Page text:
I don't wear a heart rate watch or any other device, haven't since I got my pacemaker 21/2 years ago, but I get little runs of tachycardia sometimes, often I am aware of them as little flutters/palpitations in my chest, but if I am doing something I may not be aware of them or pay much attention. I've come to learn ( and this was through notifications by my cardiologist's office of remote monitoring reporting of excess mode switching, ie, tachycardia which was reported as short runs of afib) I also had several longer episodes of afib- 2 to 3 hrs duration, for which the monitor sent alerts to the cardiologists office. Like yours, those episodes occurred at night, and while I did wake up, even got up through them, and was aware, sort of, of the tachycardia, I sort of half-wondered about what was happening but was too sleepy to do anything but go back to sleep.

The pacer tech in the cardiologist's office showed me those afib reports at an in-office device check, and we noticed the heart rate wasn't that high during those hours long episodes, ranging from 108 to 115. This is no doubt due to all the rate control medication I take ( 150mg/day metoprolol and 360/day diltiazem), and also makes the afib episodes not feel bad, or even asymptomatic. 

That's my sad story, ie, still have the afib episodes, I guess, but they don't feel bad and I figure my cardiologist and company will let me know what's happening when they get the monitor alerts/ reports. But after those longer episodes, they started me on Eliquis. So I figure things are under control. 

I'd check with your EP, just to get a handle on what is happening. 

Tachycardia while sleeping

by AgentX86 - 2022-01-03 13:17:24

With this information it's pretty hard to know whether it's AF or something else tachycardia. It hardly matters at this point but I believe your watch should be able to identify AF (likely not anything else).  Depending on your CHADS2 score, you need to be on an anticoagulant.  As you know, stroke isn't a good thing. Arrhythmias are a prime source of iscemic stroke.

Spike

by TAC - 2022-01-03 13:18:37

Are you sure you don't have a home monitor? All wearers of cardiac devices have a home monitor. The monitor downloads information from the PM every night and it reports any arrhythmias to you doctor or clinic. If I were you I would get rid of your reveal device. It's making you worried and anxious. The home monitor is enough to have your doctor aware of your heart condition and the PM performance. Atrial fib is caracterized by irregular heartbeats, not rapid ones. AF can happen at any time, not only at night. AF is not a hereditary disease. Episodes may last from a few hours to days. Do not fall in the temptation of self diagnosing.

I appreciate your dilemma Sue

by Gemita - 2022-01-03 14:06:15

Sue your comments tell me everything about your dilemma.  Because of your family history of vascular problems, you are naturally concerned about your stroke risk.  While your pacemaker should record episodes of a tachy arrhythmia like AF especially lasting some 20 mins or so, the only thing that can confirm with certainty and not miss what is happening to you on a beat by beat basis may be “more external longer term monitoring”.  I know it may sound crazy with a pacemaker implant in place, but external monitoring will help identify the arrhythmia causing your symptoms at night.  AF can be at a slow, normal or fast heart rate (Yes TAC also a fast heart rate.  I know this because I suffer like many others from AF with a rapid ventricular response rate).  AF is mostly irregular but my EP has seen it present as a “regular” rhythm at times too with ventricular pacing.  There is absolutely nothing regular however about AF. It is a crazy arrhythmia.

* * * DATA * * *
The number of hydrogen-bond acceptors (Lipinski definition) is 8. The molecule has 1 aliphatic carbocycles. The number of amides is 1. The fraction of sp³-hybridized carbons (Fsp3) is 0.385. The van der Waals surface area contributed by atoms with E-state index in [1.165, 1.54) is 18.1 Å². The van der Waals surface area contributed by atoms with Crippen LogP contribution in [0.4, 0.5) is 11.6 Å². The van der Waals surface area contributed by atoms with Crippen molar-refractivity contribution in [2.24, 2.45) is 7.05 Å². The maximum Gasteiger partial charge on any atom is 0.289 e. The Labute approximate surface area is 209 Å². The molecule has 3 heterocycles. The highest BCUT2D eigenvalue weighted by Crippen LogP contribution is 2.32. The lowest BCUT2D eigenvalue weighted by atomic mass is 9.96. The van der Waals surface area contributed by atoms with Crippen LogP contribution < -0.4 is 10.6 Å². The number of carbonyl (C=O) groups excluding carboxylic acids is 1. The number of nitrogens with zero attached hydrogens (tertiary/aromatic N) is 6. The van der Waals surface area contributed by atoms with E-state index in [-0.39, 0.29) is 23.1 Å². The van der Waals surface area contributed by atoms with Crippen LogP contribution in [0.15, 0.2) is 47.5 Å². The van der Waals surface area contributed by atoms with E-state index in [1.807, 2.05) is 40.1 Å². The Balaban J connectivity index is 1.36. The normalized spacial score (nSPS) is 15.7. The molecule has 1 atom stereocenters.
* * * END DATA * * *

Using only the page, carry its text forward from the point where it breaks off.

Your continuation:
Sue, I see like me you had a Reveal Linq monitor at one time which was probably removed at the time of your pacemaker implant?  They left mine in place until the battery expired because they said it would pick up more “detail” than would be possible from my pacemaker.  This surprised me at first, but the pacemaker is used primarily for pacing, rather than for recording/storing every possible beat.  It would run out of space and battery very quickly if it could store the detail of an implanted loop recorder or an external cardiac event monitor, so even with your pacemaker I would keep pushing for longer term external monitoring.

Unfortunately the pacemaker only records what the EP asks it to record.  Specific parameters usually have to be met for the recording of an arrhythmia and if these conditions have not been met, some rhythm disturbances may not be recorded and stored.  So when your doctors tell you nothing was seen this may not give an altogether accurate picture.  For example, my pacemaker is set up to record an event when my heart rate has exceeded 165 bpm for say 30 seconds+..  I feel sure though your episodes of tachy arrhythmia lasting 20mins+ will be recorded, especially if these episodes are indeed AF.  Your cardiology team should be back from hols tomorrow.  Good luck and keep pushing for answers.  

TAC

by IAN MC - 2022-01-03 14:17:21

You write with great conviction " All wearers of cardiac devices have a home monitor " ......unfortunately that statement is simply not true !

I am in my 11th year of having a pacemaker and do NOT have a home monitor.  I played golf today with a friend who is on his 3rd pacemaker ; he doesn't have a  home monitor either.

There are an estimated 3 million pacemakers in the world.. I think the percentage  who don't have home monitors would surprise you.

Please check before stating what you wrongly believe to be fact !

Ian